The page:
The many many social, urban, and cultural layers of contemporary India.

In Court, a film set in modern-day Mumbai, a folksinger, Narayan Kamble (Vira Sathidar), is arrested for indirectly abetting a suicide. According to the authorities, Kamble sang a song during a show that was so dark and deep that a young sewer worker, who happened to hear it, decided to take his life. A lawyer, Vinay Vora (Vivek Gomber), takes the case and argues to the judge that the law the prosecutor, Nutan (Geetanjali Kulkarni), claims his client broke was established in the Victorian era, and so is colonial and outdated. The judge does not see it this way, and so the absurd case drags on and on.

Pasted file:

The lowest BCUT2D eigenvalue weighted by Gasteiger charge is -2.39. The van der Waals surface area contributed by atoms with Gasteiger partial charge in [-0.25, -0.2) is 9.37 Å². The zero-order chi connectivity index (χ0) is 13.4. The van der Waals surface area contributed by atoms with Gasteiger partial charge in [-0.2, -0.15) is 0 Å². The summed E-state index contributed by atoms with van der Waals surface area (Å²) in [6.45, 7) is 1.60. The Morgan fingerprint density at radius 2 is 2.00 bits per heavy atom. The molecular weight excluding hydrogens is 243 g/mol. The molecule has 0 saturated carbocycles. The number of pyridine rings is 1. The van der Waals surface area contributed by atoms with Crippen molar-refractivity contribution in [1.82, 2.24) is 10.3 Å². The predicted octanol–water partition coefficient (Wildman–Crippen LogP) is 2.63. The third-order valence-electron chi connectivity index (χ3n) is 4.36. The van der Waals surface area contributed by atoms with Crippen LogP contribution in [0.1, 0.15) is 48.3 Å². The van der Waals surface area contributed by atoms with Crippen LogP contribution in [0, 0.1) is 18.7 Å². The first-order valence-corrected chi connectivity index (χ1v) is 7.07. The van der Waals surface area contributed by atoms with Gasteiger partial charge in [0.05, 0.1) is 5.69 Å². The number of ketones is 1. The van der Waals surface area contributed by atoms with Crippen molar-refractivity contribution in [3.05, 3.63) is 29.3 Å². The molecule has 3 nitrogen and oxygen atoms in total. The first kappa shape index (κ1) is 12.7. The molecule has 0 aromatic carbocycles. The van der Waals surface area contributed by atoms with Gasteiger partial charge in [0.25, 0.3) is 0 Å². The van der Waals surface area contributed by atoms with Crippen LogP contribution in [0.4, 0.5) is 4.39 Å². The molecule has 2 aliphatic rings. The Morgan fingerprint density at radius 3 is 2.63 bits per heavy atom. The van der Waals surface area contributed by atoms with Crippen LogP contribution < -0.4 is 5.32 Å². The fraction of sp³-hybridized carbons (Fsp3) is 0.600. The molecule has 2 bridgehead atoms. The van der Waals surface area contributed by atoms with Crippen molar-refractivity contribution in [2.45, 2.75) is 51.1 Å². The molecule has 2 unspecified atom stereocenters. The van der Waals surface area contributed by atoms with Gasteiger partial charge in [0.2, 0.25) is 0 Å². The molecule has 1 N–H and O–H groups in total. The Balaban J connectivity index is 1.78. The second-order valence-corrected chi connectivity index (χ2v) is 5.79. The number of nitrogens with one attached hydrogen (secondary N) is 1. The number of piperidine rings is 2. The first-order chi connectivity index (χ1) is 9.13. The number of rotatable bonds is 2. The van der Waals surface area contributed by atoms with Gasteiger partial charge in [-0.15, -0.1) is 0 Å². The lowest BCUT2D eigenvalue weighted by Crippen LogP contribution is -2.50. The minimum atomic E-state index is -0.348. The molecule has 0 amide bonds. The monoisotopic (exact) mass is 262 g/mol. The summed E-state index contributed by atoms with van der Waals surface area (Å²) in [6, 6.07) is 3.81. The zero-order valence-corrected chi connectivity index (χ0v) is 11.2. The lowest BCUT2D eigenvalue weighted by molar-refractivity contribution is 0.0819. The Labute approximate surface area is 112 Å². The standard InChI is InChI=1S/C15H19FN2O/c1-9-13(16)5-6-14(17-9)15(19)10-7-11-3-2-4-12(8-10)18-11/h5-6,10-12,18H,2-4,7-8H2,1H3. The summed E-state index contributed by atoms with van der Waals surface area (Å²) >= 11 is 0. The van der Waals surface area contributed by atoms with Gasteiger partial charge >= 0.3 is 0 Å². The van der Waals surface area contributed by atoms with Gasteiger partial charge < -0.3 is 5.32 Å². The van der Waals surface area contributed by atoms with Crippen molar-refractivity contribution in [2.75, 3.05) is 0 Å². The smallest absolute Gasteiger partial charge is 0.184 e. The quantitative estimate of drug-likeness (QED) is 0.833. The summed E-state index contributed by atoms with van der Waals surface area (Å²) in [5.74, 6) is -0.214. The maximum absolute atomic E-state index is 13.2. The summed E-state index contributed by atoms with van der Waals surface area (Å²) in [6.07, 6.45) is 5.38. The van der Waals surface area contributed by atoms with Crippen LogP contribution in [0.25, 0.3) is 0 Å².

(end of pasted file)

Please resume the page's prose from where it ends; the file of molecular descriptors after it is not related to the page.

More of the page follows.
The great thing about this work is it quietly and gradually accumulates into a brilliant comedy about contemporary India, with its many social, urban, and cultural layers: the slums, the ancient customs, the new supermarkets, the fancy nightclubs with singers who have traveled around the world. There is even a discussion about health foods between the prosecutor and a woman she meets on the train while returning home from work. Each shot in this movie is carefully crafted and contains some wonderful comic detail. The director, Chaitanya Tamhane, is clearly a genius. He has a cosmic sense of the nothingness that perpetually disrupts all human efforts to make sense of the universe and our place in it. recommended